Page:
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The trouble with stubble

 

While many farmers come to the National Farm Machinery Show in Louisville, Kentucky, to kick a few tires and check out the new equipment, they also have questions. As farmers begin thinking about heading back into the fields, one question that was top of mind is stubble damage.

“A lot of guys are asking about how they can prevent stubble damage on their tires,” says Jeff Vasichek, Vice President, Sales & Marketing for Titan Tire Corporation.

What can you do to protect your tires?

The age of your tires can actually be a benefit. Because rubber is a living and breathing substance and is in a constantly changing state, as the tire ages the rubber compounds become harder and stronger, which means it becomes less susceptible to stubble damage.

Because we live in an age of limited inventories, many tires leave the factory and are installed on a tractor or implement within weeks. Fresh tires equals increased susceptibility to stubble damage.

“It’s important for the farmer to think ahead and order and install tires well in advance of major fieldwork,” says Scott Sloan, Titan’s product engineer manager. “Allowing tires to age before hitting the field lets the tire compounds and oils dry, making the tire more resilient or tougher.”

But what other steps can you take to protect your investment?

Choose the right tire for the application. “If the task at hand is heavy spring and fall tillage, then make sure the tire is designed for that application,” says Skip Sagar, sales representative with Titan. “Then select a tire width that will fit in between the rows and stay in the row. By selecting a tire width that’s too wide, you are just asking for trouble. Instead look at duals or triples for additional flotation. Selecting a tire with a heavier ply or load rating can also help provide additional tire casing protection.”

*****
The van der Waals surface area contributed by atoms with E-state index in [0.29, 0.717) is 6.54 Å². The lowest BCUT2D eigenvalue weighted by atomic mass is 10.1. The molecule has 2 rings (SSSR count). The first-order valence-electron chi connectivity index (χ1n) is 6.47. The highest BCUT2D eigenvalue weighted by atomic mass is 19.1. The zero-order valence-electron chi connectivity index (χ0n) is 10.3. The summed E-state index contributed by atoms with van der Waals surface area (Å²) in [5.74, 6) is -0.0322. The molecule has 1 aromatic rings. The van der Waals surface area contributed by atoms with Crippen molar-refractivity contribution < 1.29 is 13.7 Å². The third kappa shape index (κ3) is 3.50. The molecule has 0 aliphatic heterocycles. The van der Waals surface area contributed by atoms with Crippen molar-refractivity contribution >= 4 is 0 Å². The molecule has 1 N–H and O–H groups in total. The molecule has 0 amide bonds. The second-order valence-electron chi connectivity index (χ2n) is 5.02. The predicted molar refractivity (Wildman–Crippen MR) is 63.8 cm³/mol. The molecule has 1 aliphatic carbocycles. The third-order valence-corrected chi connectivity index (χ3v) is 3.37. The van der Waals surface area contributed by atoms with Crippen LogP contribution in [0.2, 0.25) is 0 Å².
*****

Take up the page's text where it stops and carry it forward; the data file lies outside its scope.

He also suggests setting the tractor axle spacing to run in the row not on top, as well as run with the row when working in the field as opposed to against the row.

Proper tire inflation is also a key component to tire wear as low tire pressures can lead to excessive flexing in the tire, which can result in sidewall damage from contact with the stubble.

Another option is modifying equipment by installing stalk stompers or stalk smashers on the corn head of your combine. These have become a popular item recently and more and more companies are offering them.

“Stalk stompers do a good job of moving the stalk from a perpendicular to a 45 degree angle position, allowing the tire to easily roll over the stalk with minimal impact or damage,” says Sagar. “They’re a wise investment to help limit tire damage.”

Farmers are also great at coming up with solutions to a variety of problems around the farm. So talk to your fellow farmers. . . they may have devised a way to tackle these unyielding predators in your fields.

Watch the video to learn more about this problem and how you can protect your tires.

 

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